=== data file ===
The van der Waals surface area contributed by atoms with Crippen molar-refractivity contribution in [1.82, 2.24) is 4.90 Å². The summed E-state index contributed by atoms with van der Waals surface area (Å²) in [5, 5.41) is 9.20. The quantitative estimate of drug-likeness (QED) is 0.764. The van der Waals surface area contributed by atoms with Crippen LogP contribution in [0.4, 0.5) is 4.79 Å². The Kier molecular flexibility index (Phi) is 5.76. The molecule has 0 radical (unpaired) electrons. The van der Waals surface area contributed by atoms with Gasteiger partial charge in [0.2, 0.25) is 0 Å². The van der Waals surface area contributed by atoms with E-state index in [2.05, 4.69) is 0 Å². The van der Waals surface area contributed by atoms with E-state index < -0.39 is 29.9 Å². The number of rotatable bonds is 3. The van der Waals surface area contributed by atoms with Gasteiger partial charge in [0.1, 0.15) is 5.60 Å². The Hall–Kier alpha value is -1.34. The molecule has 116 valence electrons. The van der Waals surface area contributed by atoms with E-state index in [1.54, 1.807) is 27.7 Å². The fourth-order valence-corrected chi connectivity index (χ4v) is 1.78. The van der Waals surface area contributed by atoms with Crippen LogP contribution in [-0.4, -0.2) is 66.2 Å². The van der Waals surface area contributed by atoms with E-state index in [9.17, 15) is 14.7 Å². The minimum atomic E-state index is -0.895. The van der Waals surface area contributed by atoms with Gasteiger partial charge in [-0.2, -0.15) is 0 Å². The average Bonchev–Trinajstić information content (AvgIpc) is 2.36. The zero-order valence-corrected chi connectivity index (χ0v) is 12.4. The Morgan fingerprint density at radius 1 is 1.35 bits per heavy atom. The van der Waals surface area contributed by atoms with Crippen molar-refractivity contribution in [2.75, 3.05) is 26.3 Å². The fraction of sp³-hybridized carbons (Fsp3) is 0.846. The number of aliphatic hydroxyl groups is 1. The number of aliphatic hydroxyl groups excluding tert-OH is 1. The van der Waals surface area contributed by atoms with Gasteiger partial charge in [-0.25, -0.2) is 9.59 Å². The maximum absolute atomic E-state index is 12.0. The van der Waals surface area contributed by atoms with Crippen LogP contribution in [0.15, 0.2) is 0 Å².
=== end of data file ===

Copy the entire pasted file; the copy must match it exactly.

The van der Waals surface area contributed by atoms with Crippen molar-refractivity contribution in [1.82, 2.24) is 4.90 Å². The summed E-state index contributed by atoms with van der Waals surface area (Å²) in [5, 5.41) is 9.20. The quantitative estimate of drug-likeness (QED) is 0.764. The van der Waals surface area contributed by atoms with Crippen LogP contribution in [0.4, 0.5) is 4.79 Å². The Kier molecular flexibility index (Phi) is 5.76. The molecule has 0 radical (unpaired) electrons. The van der Waals surface area contributed by atoms with Gasteiger partial charge in [0.2, 0.25) is 0 Å². The van der Waals surface area contributed by atoms with E-state index in [2.05, 4.69) is 0 Å². The van der Waals surface area contributed by atoms with E-state index < -0.39 is 29.9 Å². The number of rotatable bonds is 3. The van der Waals surface area contributed by atoms with Gasteiger partial charge in [0.1, 0.15) is 5.60 Å². The Hall–Kier alpha value is -1.34. The molecule has 116 valence electrons. The van der Waals surface area contributed by atoms with E-state index in [1.54, 1.807) is 27.7 Å². The fourth-order valence-corrected chi connectivity index (χ4v) is 1.78. The van der Waals surface area contributed by atoms with Crippen LogP contribution in [-0.4, -0.2) is 66.2 Å². The van der Waals surface area contributed by atoms with E-state index in [9.17, 15) is 14.7 Å². The minimum atomic E-state index is -0.895. The van der Waals surface area contributed by atoms with Gasteiger partial charge in [-0.2, -0.15) is 0 Å². The average Bonchev–Trinajstić information content (AvgIpc) is 2.36. The zero-order valence-corrected chi connectivity index (χ0v) is 12.4. The Morgan fingerprint density at radius 1 is 1.35 bits per heavy atom. The van der Waals surface area contributed by atoms with Crippen molar-refractivity contribution in [2.75, 3.05) is 26.3 Å². The fraction of sp³-hybridized carbons (Fsp3) is 0.846. The number of aliphatic hydroxyl groups is 1. The number of aliphatic hydroxyl groups excluding tert-OH is 1. The van der Waals surface area contributed by atoms with Gasteiger partial charge in [-0.25, -0.2) is 9.59 Å². The maximum absolute atomic E-state index is 12.0. The van der Waals surface area contributed by atoms with Crippen LogP contribution in [0.15, 0.2) is 0 Å².